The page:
Big Ten play opened up at home against Iowa. The Michigan State defense played well, but an Enos interception gave the Hawkeyes a gift TD and the Spartans trailed 12-7 in the fourth quarter. A late drive ended with a failed fourth-down conversion and Michigan State lost. They were on the ropes early in league play with a road trip to Ann Arbor up next.

Michigan was the two-time defending conference champion. But Sparty was ready. They ran for 222 yards on the afternoon. Hickson scored two touchdowns. Enos was an efficient 13/21 for 143 yards. By rights, Michigan State should have won this one going away.

But there was a big special teams lapse when they allowed Desmond Howard to take a kickoff 95 yards for a touchdown. And, in shades of the Notre Dame game, the defense allowed a last-ditch drive. A Michigan touchdown with :06 left cut the lead to 28-27. In this era prior to overtime, that meant the Wolverines had to decide whether to kick the extra point and take a tie, or let it all ride on a two-point conversion.

Michigan played for the win. Howard ran an inside slant. The pass fell incomplete. The Wolverines screamed that Howard had been tripped as he made his cut. The Spartans felt the contact was incidental. The officials agreed with Sparty. Michigan State had a big 28-27 upset.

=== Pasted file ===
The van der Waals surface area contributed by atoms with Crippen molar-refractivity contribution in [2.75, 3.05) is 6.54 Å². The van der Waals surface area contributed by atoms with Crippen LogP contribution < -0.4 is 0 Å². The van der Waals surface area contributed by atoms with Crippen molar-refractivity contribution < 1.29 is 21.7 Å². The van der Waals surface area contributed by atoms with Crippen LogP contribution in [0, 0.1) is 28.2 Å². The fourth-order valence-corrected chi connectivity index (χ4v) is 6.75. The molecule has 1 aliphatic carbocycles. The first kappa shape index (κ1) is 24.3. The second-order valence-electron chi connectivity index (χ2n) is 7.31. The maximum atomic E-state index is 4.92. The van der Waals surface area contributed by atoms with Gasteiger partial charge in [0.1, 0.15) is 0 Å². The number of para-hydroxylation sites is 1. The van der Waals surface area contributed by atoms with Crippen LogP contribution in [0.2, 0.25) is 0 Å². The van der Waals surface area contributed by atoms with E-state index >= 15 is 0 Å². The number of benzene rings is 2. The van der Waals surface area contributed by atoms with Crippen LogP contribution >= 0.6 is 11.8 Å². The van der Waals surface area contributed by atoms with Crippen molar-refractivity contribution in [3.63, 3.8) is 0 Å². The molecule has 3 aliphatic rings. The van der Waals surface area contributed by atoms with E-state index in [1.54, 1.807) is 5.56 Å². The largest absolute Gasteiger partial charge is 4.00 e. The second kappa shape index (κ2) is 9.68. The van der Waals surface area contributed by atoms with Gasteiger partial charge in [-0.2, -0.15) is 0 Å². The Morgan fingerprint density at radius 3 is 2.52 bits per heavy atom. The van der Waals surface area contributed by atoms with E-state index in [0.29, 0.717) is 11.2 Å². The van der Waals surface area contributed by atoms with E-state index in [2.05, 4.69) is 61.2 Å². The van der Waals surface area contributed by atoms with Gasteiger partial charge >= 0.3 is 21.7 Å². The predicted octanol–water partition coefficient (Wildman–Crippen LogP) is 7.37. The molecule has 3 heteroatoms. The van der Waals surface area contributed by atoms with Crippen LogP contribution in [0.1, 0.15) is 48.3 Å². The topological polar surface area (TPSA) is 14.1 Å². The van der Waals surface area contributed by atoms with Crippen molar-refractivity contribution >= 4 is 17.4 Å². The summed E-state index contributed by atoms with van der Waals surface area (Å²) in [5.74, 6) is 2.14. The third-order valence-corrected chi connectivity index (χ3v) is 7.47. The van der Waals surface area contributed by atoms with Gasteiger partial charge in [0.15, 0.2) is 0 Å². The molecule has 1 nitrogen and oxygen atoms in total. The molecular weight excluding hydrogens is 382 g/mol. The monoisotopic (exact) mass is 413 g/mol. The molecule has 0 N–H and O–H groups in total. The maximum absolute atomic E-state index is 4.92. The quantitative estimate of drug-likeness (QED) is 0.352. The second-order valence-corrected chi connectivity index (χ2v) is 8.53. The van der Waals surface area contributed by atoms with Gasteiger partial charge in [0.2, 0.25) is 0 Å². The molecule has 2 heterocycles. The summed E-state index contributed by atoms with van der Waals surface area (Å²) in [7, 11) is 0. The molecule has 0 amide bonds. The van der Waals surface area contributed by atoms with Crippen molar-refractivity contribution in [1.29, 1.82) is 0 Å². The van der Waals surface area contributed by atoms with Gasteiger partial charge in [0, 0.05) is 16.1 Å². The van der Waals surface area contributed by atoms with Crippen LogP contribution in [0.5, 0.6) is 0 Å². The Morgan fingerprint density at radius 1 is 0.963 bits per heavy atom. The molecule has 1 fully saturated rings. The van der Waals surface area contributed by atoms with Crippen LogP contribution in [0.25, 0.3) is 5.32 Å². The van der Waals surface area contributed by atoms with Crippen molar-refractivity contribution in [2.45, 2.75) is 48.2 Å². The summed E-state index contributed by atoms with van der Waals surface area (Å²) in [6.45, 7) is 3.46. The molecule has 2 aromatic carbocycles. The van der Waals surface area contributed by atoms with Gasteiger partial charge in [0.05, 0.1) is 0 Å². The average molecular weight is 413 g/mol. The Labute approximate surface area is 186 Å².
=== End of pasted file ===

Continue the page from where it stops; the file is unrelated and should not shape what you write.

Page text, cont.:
A difficult early conference schedule continued with a road trip to contending Illinois, and ended with a 15-13 loss. Michigan State responded with rare offensive outbursts over the next two games. They unloaded in a shootout against lowly Purdue, winning 55-33. Then Enos led the way past bowl-bound Indiana, winning 45-20.

There were three games left and Iowa was on top of the Big Ten with a 5-0 conference record. The Hawkeyes had just thumped Illinois, who were 4-1. Ohio State was right behind at 3-1-1, with Michigan State and Michigan each pulling in at 3-2. The Spartans were having a nice season to be sure, but the odds of pulling out a conference title of any kind seemed remote.

Michigan State took care of business in beating a respectable Minnesota team 28-16 on the road. Iowa lost to Ohio State. Illinois also lost and the standings tightened. The Spartans went to lowly Northwestern and didn’t play well, but got out of Evanston with a 29-22 win. Everyone else held serve.